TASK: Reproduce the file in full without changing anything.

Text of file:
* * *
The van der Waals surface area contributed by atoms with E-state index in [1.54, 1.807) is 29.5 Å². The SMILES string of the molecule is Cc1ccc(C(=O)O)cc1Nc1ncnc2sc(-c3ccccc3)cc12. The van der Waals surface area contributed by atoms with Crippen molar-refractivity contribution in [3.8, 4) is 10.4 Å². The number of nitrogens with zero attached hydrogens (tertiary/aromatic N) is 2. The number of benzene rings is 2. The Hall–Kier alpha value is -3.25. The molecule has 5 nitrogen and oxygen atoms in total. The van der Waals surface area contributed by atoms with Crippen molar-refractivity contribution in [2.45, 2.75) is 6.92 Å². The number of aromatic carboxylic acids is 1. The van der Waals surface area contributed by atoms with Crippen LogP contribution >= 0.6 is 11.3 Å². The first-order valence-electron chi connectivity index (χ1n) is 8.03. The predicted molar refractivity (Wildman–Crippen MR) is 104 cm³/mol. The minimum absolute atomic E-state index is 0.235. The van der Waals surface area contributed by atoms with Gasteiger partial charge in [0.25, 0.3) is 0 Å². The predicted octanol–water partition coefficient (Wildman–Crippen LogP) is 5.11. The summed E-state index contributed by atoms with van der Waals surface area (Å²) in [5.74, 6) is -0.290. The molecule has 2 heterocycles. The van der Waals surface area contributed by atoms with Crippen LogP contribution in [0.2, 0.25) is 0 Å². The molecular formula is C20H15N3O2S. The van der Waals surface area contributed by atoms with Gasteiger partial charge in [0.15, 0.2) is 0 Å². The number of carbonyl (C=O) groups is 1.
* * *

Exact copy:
The van der Waals surface area contributed by atoms with E-state index in [1.54, 1.807) is 29.5 Å². The SMILES string of the molecule is Cc1ccc(C(=O)O)cc1Nc1ncnc2sc(-c3ccccc3)cc12. The van der Waals surface area contributed by atoms with Crippen molar-refractivity contribution in [3.8, 4) is 10.4 Å². The number of nitrogens with zero attached hydrogens (tertiary/aromatic N) is 2. The number of benzene rings is 2. The Hall–Kier alpha value is -3.25. The molecule has 5 nitrogen and oxygen atoms in total. The van der Waals surface area contributed by atoms with Crippen molar-refractivity contribution in [2.45, 2.75) is 6.92 Å². The number of aromatic carboxylic acids is 1. The van der Waals surface area contributed by atoms with Crippen LogP contribution >= 0.6 is 11.3 Å². The first-order valence-electron chi connectivity index (χ1n) is 8.03. The predicted molar refractivity (Wildman–Crippen MR) is 104 cm³/mol. The minimum absolute atomic E-state index is 0.235. The van der Waals surface area contributed by atoms with Gasteiger partial charge in [0.25, 0.3) is 0 Å². The predicted octanol–water partition coefficient (Wildman–Crippen LogP) is 5.11. The summed E-state index contributed by atoms with van der Waals surface area (Å²) in [5.74, 6) is -0.290. The molecule has 2 heterocycles. The van der Waals surface area contributed by atoms with Crippen LogP contribution in [0.2, 0.25) is 0 Å². The molecular formula is C20H15N3O2S. The van der Waals surface area contributed by atoms with Gasteiger partial charge in [0.15, 0.2) is 0 Å². The number of carbonyl (C=O) groups is 1.